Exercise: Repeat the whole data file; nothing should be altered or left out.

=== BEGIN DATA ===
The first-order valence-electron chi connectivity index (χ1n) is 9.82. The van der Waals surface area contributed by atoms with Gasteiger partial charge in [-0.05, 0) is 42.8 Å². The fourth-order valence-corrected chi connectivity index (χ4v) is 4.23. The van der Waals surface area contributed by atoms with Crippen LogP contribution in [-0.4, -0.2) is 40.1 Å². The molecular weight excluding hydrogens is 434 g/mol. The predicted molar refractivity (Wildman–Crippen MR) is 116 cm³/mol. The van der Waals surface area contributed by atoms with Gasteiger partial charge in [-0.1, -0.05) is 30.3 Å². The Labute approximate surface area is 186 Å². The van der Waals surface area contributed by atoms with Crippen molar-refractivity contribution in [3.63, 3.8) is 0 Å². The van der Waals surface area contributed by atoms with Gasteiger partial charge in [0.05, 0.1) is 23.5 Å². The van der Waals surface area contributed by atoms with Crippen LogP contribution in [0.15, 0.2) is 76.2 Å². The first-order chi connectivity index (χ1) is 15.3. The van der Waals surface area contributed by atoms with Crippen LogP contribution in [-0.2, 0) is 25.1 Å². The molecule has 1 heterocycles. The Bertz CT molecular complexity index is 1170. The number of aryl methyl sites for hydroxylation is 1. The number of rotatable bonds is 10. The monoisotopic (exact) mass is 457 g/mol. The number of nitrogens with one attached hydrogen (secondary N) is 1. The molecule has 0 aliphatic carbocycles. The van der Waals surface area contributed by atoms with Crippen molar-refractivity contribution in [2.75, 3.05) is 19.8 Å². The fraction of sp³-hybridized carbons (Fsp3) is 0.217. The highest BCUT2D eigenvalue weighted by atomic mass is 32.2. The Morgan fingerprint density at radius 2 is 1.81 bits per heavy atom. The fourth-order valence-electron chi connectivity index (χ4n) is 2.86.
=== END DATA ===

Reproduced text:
The first-order valence-electron chi connectivity index (χ1n) is 9.82. The van der Waals surface area contributed by atoms with Gasteiger partial charge in [-0.05, 0) is 42.8 Å². The fourth-order valence-corrected chi connectivity index (χ4v) is 4.23. The van der Waals surface area contributed by atoms with Crippen LogP contribution in [-0.4, -0.2) is 40.1 Å². The molecular weight excluding hydrogens is 434 g/mol. The predicted molar refractivity (Wildman–Crippen MR) is 116 cm³/mol. The van der Waals surface area contributed by atoms with Gasteiger partial charge in [-0.1, -0.05) is 30.3 Å². The Labute approximate surface area is 186 Å². The van der Waals surface area contributed by atoms with Crippen molar-refractivity contribution in [3.63, 3.8) is 0 Å². The van der Waals surface area contributed by atoms with Gasteiger partial charge in [0.05, 0.1) is 23.5 Å². The van der Waals surface area contributed by atoms with Crippen LogP contribution in [0.15, 0.2) is 76.2 Å². The first-order chi connectivity index (χ1) is 15.3. The van der Waals surface area contributed by atoms with Crippen LogP contribution in [-0.2, 0) is 25.1 Å². The molecule has 1 heterocycles. The Bertz CT molecular complexity index is 1170. The number of aryl methyl sites for hydroxylation is 1. The number of rotatable bonds is 10. The monoisotopic (exact) mass is 457 g/mol. The number of nitrogens with one attached hydrogen (secondary N) is 1. The molecule has 0 aliphatic carbocycles. The van der Waals surface area contributed by atoms with Crippen molar-refractivity contribution in [2.75, 3.05) is 19.8 Å². The fraction of sp³-hybridized carbons (Fsp3) is 0.217. The highest BCUT2D eigenvalue weighted by atomic mass is 32.2. The Morgan fingerprint density at radius 2 is 1.81 bits per heavy atom. The fourth-order valence-electron chi connectivity index (χ4n) is 2.86.